Previously I blogged about sex- and race-based peremptory strikes under the U.S. and New Jersey Constitution. Those posts and others have touched on the issue of state constitutions with respect to jurisdictional disputes between SCOTUS and the judiciaries of the 50 states with a focus on New Jersey. These topics can supply engaging reading. Additionally, they provide subject matter for interesting debate and discussion. Significantly, these judicial opinions are the words and actions of a co-equal branch of federal and state government, the court. Thus, they demonstrate how judges exercise power. But none of that is relevant to the law and trial strategy. Read more
State of New Jersey v. Gilmore: Procedural History
An all-white jury of six men and six women convicted defendant, a black man, of three first-degree robberies of two Hispanic gas station attendants in Union, New Jersey. During jury selection, the white assistant prosecutor removed nine black prospective jurors by challenge for cause and peremptory strike. Defense counsel, a black man, moved for a mistrial because the prosecutor removed the black venirepersons based on their race. Nevertheless, the trial judge overruled defense counsel, relying on Swain v. Alabama 1 and State v. Smith.2
Subsequently, the Appellate Division remanded for the prosecutor to state his reasons for excusing the black jurors. Read more
I have blogged about New Jersey v. T.L.O.1, Michigan v. Long2, and State of New Jersey v. Lund.3 Those blog posts explained the holding and reasoning of the majority in each case. This post, however, will go to the heart of judicial power: using the law. Nowadays this issue seems to be especially important. Indeed, the news extensively covered one of President Trump’s executive orders banning Muslims from entering the United States. And after Trump criticized a judge for blocking the order, some people defended that judge and the judiciary as an independent branch of government.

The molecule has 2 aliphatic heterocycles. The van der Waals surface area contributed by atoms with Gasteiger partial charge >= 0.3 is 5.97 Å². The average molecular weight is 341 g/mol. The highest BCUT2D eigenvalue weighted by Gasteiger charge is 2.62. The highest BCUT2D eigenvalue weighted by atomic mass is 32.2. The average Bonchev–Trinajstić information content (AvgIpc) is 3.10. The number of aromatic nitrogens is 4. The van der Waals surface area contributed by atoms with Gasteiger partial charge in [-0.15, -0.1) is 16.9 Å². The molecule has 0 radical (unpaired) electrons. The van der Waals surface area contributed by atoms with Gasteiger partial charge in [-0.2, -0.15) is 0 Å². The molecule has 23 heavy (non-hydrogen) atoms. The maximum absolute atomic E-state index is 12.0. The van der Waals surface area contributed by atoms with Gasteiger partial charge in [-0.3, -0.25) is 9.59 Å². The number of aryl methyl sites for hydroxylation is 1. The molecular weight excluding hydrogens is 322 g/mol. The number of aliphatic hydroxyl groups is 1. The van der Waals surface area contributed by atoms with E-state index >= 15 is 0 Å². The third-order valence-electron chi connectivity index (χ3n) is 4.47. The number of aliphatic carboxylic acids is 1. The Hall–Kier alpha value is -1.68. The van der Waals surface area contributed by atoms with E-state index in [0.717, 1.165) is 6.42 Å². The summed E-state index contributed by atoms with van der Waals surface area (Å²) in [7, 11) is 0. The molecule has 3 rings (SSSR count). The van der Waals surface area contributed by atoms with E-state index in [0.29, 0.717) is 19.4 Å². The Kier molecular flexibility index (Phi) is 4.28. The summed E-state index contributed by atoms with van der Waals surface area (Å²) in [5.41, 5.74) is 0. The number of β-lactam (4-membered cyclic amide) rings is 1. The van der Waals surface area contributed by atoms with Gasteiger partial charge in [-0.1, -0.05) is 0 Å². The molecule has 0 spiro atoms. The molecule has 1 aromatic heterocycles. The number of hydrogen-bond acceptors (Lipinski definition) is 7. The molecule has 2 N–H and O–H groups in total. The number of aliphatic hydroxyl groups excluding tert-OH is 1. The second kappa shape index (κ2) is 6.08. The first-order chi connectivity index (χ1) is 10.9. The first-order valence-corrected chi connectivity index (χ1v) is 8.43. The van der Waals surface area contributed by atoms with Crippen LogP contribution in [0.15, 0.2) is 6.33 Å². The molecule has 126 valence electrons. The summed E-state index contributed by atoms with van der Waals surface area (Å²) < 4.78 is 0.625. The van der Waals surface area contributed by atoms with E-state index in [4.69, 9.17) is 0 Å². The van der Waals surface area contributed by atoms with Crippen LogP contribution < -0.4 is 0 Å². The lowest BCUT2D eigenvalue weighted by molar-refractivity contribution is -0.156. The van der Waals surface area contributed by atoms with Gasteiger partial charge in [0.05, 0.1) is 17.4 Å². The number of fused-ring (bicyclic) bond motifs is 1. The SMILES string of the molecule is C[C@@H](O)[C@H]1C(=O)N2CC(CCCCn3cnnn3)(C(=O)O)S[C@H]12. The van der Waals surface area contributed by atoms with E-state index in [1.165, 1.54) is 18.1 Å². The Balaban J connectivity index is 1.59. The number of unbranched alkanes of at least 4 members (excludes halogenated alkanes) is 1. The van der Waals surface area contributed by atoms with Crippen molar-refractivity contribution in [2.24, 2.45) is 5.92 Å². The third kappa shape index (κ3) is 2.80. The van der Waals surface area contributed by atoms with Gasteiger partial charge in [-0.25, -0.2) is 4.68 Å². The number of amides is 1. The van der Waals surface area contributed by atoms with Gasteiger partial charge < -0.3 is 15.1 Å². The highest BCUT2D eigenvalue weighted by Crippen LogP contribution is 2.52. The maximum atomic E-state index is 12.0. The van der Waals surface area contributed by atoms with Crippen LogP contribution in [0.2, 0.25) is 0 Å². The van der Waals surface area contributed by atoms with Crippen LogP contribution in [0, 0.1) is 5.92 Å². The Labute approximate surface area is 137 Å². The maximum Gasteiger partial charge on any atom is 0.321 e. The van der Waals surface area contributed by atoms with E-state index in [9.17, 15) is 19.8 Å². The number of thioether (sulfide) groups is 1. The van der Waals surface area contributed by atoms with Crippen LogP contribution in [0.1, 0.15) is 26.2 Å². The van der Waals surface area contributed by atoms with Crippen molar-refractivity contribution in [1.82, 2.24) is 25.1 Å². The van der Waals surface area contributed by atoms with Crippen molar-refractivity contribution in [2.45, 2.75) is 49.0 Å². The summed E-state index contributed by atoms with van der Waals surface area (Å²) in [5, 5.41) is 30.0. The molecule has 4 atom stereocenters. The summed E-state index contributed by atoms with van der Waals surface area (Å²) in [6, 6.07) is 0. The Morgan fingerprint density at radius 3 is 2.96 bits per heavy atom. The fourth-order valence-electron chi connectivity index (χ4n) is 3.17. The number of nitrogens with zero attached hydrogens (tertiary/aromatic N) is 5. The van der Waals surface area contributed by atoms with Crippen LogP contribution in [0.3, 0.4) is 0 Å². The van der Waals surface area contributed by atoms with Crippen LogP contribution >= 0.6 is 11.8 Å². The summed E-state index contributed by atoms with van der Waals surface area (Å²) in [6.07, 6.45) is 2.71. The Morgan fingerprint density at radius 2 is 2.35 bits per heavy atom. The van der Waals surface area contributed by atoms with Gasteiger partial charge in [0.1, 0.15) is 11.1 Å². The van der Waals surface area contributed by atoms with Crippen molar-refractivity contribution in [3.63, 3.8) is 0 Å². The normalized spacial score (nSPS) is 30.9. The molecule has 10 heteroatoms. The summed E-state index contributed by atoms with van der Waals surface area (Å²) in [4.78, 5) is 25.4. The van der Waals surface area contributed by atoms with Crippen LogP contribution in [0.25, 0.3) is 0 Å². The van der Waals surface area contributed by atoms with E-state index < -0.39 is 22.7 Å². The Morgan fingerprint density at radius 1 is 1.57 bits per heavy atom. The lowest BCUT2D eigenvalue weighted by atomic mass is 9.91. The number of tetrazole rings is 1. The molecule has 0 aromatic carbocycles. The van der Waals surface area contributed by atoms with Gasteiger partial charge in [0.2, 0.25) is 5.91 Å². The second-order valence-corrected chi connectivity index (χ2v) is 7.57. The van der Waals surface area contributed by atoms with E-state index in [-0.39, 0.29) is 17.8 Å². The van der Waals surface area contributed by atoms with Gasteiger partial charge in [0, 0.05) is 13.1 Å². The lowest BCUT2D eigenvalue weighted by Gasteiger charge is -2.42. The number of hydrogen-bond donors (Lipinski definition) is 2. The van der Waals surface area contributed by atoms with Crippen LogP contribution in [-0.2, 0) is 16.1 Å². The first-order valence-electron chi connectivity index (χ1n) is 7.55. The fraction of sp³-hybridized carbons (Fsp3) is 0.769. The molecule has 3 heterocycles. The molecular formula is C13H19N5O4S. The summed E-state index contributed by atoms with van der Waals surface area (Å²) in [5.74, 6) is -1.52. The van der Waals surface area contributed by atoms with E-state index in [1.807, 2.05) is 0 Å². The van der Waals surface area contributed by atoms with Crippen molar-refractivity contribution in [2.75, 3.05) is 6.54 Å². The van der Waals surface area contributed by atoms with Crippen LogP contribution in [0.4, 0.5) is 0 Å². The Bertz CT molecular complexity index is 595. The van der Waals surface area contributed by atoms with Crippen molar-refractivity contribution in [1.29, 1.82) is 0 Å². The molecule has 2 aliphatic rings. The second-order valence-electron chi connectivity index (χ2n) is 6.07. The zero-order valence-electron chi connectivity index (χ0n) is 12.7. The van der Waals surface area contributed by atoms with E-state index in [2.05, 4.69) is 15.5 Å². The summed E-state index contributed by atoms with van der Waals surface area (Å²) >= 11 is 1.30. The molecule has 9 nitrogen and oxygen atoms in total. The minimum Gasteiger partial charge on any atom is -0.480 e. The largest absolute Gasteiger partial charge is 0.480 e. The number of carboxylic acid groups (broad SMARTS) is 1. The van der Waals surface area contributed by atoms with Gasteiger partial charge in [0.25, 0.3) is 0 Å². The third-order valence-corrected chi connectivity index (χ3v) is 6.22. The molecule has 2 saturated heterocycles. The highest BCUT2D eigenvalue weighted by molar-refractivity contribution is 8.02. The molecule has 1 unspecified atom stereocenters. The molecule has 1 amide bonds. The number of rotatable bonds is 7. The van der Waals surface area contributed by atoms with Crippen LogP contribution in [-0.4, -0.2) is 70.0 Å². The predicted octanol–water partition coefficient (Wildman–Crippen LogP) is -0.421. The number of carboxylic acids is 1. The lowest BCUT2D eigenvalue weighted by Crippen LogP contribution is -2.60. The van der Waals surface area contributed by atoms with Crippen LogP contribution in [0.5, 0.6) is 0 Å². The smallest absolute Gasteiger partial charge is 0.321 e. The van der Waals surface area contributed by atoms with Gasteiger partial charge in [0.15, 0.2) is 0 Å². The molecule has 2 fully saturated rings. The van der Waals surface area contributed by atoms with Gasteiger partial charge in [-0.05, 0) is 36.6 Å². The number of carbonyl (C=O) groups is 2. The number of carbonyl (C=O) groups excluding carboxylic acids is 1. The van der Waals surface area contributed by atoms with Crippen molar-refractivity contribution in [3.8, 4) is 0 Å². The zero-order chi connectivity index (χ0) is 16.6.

Known as “Separation of Powers” doctrine, Read more
Previously I blogged about Michigan v. Long.1 The Supreme Court of the United States (SCOTUS) broke new ground under federal law with respect to two issues in Long: SCOTUS review of state court decisions, and Terry searches of cars. With respect to its jurisdiction to review decisions based on adequate and independent state grounds, SCOTUS articulated a “plain statement” rule for state courts to follow. Additionally, with respect to the Fourth Amendment, SCOTUS applied Terry v. Ohio 2 to protective searches of cars, requiring proof of a reasonable belief about the presence of weapons. This blog post will look at Read more
Previously I blogged about New Jersey v. T.L.O. 1 The focus of this post, State of New Jersey v. Best 2 applies T.L.O. to a warrantless car search on school property by a school official. The United States Supreme Court in T.L.O. addressed whether the exclusionary rule applies to evidence seized by a school official without police involvement in juvenile delinquency proceedings. SCOTUS answered this question in the affirmative.Notwithstanding the State’s position that school officials act as surrogates for the actual parents (in loco parentis), the Court decided they are State Actors. Indeed, by rejecting the State’s position, SCOTUS reasoned the breadth and Read more
Previously I blogged about the New Jersey Bail Reform Act. The law favors pretrial release. But it also requires the court to analyze various factors. This post will set forth the factors the court must weigh in consideration for pretrial release of an eligible defendant.
Except as otherwise provided concerning a hearing on pretrial detention, the New Jersey Bail Reform Act requires a court to
make a pretrial release decision for an eligible defendant without unnecessary delay, but in no case later than 48 hours after the eligible defendant’s commitment to jail. Read more
New Jersey Criminal Justice Reform
In November 2014, the People of New Jersey voted to amend the State Constitution with respect to bail in article I paragraph 11. In what I believe was a rare instance of actually listening to the Will of the People, the New Jersey legislature enacted the Bail Reform Act, N.J.S.A. 2A:162-15 to -26. Accordingly, New Jersey criminal justice reform took effect on January 1, 2017.
I blogged previously about NJ Law Enforcement Directive 2006-5 and it’s 2015 supplement (Directive).
Ordinarily it requires a grand jury to review use of force by law enforcement. The grand jury must determine whether the use of force was legally justified.
But recently internal governmental review without a grand jury presentation determined a New Jersey state trooper who shot a woman’s tire was justified, per the news. In this case, authorities decided not to convene a grand jury to review the officer’s use of force. Read more
Shortly after 7 p.m. on Sept. 20, 2016, an assailant with a two-foot knife threatened residents in Clark, NJ, per the news. He allegedly threatened an elderly woman walking her dog. Subsequently, he chased other residents who came to help her.